Income Sprinkling

Many professionals have benefitted by paying dividends to either family members or trusts as shareholders of their professional corporations. By paying dividends to family members, professionals were able to reduce their taxes, allowing them to support others in a tax efficient manner. This strategy was often used to help finance post-secondary education and to support aging parents.

The proposed changes would implement a “reasonability test” on dividends paid to family members and the realization of capital gains on shares owned by family members. Any dividends paid to, or capital gains realized by, family members the Minister of National Revenue deems to be “unreasonable” would be subject to the Tax on Split Income (TOSI). Amounts subject to TOSI would be taxed at the highest marginal rate of tax.

Holding Passive Investments Inside a Private Corporation

Under our existing tax system, business owners are able to take advantage of deferring taxes on excess earnings by retaining them within a corporation. Since the corporation is subject to corporate rates of tax, which are significantly lower than the highest personal marginal rates of tax, the corporation has a larger pool of capital to either reinvest in the business or to invest in passive investments.

Explanatory notes on the proposed legislation hold that individual shareholders personally benefit from this deferral when excess capital is not reinvested in the business itself but rather, is used to purchase passive investments. The federal government believes this creates an unfair tax advantage as that income would otherwise be subject to much higher personal tax rates if it were drawn from the corporation.

No draft legislation has been presented with respect to this proposal. However, the federal government is currently exploring a number of options, all of which are designed to eliminate the incentive to invest passively within a corporation

Converting Income to Capital Gains

Traditionally, an individual shareholder would typically receive either salaries, dividends, or a combination thereof as remuneration. In recent years, tax planning has been implemented allowing shareholders to withdraw corporate surplus as capital gains (surplus-stripping). As only 50 percent of a capital gain is taxable, this allowed shareholders of private corporations to realize significant tax savings when withdrawing funds from their corporation.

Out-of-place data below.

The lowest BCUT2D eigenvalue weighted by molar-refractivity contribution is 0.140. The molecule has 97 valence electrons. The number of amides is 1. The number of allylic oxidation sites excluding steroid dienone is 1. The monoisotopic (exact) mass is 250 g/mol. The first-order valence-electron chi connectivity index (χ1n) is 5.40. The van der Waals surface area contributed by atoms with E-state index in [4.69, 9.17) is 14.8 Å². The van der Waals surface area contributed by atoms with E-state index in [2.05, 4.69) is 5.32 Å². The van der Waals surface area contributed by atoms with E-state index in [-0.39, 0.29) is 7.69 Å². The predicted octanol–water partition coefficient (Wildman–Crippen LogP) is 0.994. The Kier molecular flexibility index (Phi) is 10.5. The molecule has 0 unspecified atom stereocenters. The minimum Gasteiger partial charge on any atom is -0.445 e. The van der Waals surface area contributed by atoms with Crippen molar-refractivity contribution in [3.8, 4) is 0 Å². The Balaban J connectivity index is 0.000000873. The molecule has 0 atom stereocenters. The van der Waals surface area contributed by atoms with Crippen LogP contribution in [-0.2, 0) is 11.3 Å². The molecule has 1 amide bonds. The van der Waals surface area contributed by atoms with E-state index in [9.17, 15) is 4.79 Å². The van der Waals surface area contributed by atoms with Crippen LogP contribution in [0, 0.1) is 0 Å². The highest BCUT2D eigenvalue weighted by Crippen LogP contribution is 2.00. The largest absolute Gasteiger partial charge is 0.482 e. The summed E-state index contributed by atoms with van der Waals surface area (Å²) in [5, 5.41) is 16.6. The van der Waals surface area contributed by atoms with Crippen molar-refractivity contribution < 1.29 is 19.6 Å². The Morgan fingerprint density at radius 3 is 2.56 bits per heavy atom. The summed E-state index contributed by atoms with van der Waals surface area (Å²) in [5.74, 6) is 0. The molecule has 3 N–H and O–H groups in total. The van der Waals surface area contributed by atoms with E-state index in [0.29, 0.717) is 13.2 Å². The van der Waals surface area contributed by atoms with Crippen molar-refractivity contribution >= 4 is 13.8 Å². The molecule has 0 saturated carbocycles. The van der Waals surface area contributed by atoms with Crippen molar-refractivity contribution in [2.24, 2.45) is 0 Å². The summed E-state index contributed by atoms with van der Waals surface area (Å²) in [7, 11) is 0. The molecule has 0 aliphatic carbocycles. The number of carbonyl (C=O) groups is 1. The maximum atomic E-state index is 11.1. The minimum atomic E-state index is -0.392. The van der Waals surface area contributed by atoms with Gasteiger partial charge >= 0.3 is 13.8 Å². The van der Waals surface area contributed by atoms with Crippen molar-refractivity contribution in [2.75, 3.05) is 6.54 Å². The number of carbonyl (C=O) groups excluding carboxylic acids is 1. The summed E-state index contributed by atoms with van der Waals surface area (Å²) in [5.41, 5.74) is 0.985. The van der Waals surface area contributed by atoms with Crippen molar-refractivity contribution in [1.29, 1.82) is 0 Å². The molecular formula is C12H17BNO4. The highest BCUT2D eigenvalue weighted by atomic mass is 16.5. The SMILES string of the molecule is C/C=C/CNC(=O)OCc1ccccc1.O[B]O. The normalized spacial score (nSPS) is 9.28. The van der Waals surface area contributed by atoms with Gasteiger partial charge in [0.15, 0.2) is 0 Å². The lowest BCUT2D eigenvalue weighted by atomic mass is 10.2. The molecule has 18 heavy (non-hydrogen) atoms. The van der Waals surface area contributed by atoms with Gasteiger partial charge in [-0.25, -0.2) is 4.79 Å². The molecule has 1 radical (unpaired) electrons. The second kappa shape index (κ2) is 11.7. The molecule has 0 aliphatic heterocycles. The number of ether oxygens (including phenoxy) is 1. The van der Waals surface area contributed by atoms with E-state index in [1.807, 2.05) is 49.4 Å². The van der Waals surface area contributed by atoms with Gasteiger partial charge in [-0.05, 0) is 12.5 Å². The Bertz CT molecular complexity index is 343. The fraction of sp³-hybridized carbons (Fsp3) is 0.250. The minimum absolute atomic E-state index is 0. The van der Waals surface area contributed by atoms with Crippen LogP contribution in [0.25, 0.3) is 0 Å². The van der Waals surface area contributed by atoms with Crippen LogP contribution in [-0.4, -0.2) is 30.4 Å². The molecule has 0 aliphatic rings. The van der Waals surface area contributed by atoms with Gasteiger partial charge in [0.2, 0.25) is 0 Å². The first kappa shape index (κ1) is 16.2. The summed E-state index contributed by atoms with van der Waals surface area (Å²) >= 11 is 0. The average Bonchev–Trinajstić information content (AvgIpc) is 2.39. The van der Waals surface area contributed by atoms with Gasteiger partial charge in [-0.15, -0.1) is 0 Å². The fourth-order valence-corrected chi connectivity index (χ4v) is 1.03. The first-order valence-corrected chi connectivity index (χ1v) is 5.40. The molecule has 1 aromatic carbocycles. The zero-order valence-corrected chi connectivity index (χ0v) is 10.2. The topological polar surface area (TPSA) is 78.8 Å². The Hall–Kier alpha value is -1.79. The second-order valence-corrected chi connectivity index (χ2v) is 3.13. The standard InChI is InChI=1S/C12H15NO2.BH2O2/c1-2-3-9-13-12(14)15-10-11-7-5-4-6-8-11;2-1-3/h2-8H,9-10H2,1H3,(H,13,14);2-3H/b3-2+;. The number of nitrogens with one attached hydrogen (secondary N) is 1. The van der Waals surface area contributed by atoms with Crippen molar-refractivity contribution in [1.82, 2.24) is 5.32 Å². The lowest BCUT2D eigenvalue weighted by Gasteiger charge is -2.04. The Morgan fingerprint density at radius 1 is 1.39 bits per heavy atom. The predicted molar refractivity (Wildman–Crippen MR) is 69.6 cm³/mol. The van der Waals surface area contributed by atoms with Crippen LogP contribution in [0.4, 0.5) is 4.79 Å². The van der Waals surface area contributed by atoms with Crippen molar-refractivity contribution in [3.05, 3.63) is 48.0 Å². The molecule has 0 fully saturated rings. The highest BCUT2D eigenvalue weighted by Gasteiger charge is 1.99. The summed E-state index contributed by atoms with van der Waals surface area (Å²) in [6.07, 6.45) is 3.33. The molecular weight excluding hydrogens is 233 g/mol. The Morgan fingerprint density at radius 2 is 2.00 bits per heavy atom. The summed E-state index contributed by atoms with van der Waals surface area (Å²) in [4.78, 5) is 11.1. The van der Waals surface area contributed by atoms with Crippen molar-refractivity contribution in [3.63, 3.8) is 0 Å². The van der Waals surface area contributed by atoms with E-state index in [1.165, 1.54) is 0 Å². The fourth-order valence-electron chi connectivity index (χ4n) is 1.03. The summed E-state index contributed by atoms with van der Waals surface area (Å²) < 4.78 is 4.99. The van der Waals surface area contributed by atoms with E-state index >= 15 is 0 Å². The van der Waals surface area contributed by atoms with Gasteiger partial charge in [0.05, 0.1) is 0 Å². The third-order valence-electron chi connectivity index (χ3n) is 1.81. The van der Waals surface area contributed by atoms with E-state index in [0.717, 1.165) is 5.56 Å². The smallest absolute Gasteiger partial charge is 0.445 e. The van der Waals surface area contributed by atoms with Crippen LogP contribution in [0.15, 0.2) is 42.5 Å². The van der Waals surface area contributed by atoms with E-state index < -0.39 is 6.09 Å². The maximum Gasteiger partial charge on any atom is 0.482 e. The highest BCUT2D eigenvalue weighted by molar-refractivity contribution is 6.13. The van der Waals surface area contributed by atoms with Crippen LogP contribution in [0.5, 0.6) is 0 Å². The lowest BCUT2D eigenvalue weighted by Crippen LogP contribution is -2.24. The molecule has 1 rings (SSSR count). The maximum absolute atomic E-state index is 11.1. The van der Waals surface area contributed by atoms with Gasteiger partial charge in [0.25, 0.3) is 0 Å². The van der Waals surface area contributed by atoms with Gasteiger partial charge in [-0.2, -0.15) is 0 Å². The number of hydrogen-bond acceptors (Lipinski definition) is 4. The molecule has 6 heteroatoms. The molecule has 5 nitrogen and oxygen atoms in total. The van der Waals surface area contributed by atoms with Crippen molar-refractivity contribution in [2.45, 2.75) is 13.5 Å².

The federal government has proposed changes to existing anti-surplus stripping rules which will severely limit capital gains planning. Further, it has introduced a general anti surplus-stripping rule intended to capture strategies that circumvent the specific rules of the Income Tax Act.

While changes with respect to surplus-stripping transactions would not have a significant impact on professionals, they could have unintended consequences which would need to be considered. Common estate planning strategies may no longer be effective under the proposed changes and the general anti-surplus stripping rule will have to be considered whenever a taxpayer withdraws funds from their corporation in a tax-advantaged manner (e.g. payment of capital dividends).

If legislated as presented, these changes will have a significant impact on most professionals operating through a professional corporation. We have received a number of questions from our members looking for guidance in light of these proposals, and encourage them to contact their accounting firms for advice and guidance.